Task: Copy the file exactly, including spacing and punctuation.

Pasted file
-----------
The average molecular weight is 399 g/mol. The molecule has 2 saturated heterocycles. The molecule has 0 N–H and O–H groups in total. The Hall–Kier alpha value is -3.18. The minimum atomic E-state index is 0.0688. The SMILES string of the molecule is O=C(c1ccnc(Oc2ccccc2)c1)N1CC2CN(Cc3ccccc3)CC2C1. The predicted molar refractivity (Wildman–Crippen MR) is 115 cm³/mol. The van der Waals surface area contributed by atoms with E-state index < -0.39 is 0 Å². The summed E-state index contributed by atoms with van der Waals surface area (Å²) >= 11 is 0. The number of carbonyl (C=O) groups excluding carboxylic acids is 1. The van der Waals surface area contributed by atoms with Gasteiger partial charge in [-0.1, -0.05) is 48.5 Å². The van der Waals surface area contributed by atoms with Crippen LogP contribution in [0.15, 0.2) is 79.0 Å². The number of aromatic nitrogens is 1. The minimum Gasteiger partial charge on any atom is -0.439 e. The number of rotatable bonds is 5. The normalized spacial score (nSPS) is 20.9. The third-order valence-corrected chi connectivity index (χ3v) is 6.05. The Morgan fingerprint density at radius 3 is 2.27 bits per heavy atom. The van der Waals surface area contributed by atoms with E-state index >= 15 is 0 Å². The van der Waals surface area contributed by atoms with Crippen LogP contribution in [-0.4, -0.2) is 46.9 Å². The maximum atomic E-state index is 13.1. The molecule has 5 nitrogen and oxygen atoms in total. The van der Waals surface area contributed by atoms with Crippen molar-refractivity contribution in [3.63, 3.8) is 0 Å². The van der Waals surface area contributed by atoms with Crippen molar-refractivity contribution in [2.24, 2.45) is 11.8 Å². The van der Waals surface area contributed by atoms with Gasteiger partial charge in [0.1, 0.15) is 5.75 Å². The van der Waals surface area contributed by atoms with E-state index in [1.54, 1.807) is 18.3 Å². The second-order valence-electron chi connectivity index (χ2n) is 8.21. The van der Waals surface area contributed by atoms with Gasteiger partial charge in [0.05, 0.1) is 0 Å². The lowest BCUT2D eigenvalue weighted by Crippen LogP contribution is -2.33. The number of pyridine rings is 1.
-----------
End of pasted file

The average molecular weight is 399 g/mol. The molecule has 2 saturated heterocycles. The molecule has 0 N–H and O–H groups in total. The Hall–Kier alpha value is -3.18. The minimum atomic E-state index is 0.0688. The SMILES string of the molecule is O=C(c1ccnc(Oc2ccccc2)c1)N1CC2CN(Cc3ccccc3)CC2C1. The predicted molar refractivity (Wildman–Crippen MR) is 115 cm³/mol. The van der Waals surface area contributed by atoms with E-state index < -0.39 is 0 Å². The summed E-state index contributed by atoms with van der Waals surface area (Å²) >= 11 is 0. The number of carbonyl (C=O) groups excluding carboxylic acids is 1. The van der Waals surface area contributed by atoms with Gasteiger partial charge in [-0.1, -0.05) is 48.5 Å². The van der Waals surface area contributed by atoms with Crippen LogP contribution in [0.15, 0.2) is 79.0 Å². The number of aromatic nitrogens is 1. The minimum Gasteiger partial charge on any atom is -0.439 e. The number of rotatable bonds is 5. The normalized spacial score (nSPS) is 20.9. The third-order valence-corrected chi connectivity index (χ3v) is 6.05. The Morgan fingerprint density at radius 3 is 2.27 bits per heavy atom. The van der Waals surface area contributed by atoms with E-state index >= 15 is 0 Å². The van der Waals surface area contributed by atoms with Crippen LogP contribution in [-0.4, -0.2) is 46.9 Å². The maximum atomic E-state index is 13.1. The molecule has 5 nitrogen and oxygen atoms in total. The van der Waals surface area contributed by atoms with Crippen molar-refractivity contribution in [3.63, 3.8) is 0 Å². The van der Waals surface area contributed by atoms with Crippen molar-refractivity contribution in [2.24, 2.45) is 11.8 Å². The van der Waals surface area contributed by atoms with Gasteiger partial charge in [0.1, 0.15) is 5.75 Å². The van der Waals surface area contributed by atoms with E-state index in [1.54, 1.807) is 18.3 Å². The second-order valence-electron chi connectivity index (χ2n) is 8.21. The van der Waals surface area contributed by atoms with Gasteiger partial charge in [0.05, 0.1) is 0 Å². The lowest BCUT2D eigenvalue weighted by Crippen LogP contribution is -2.33. The number of pyridine rings is 1.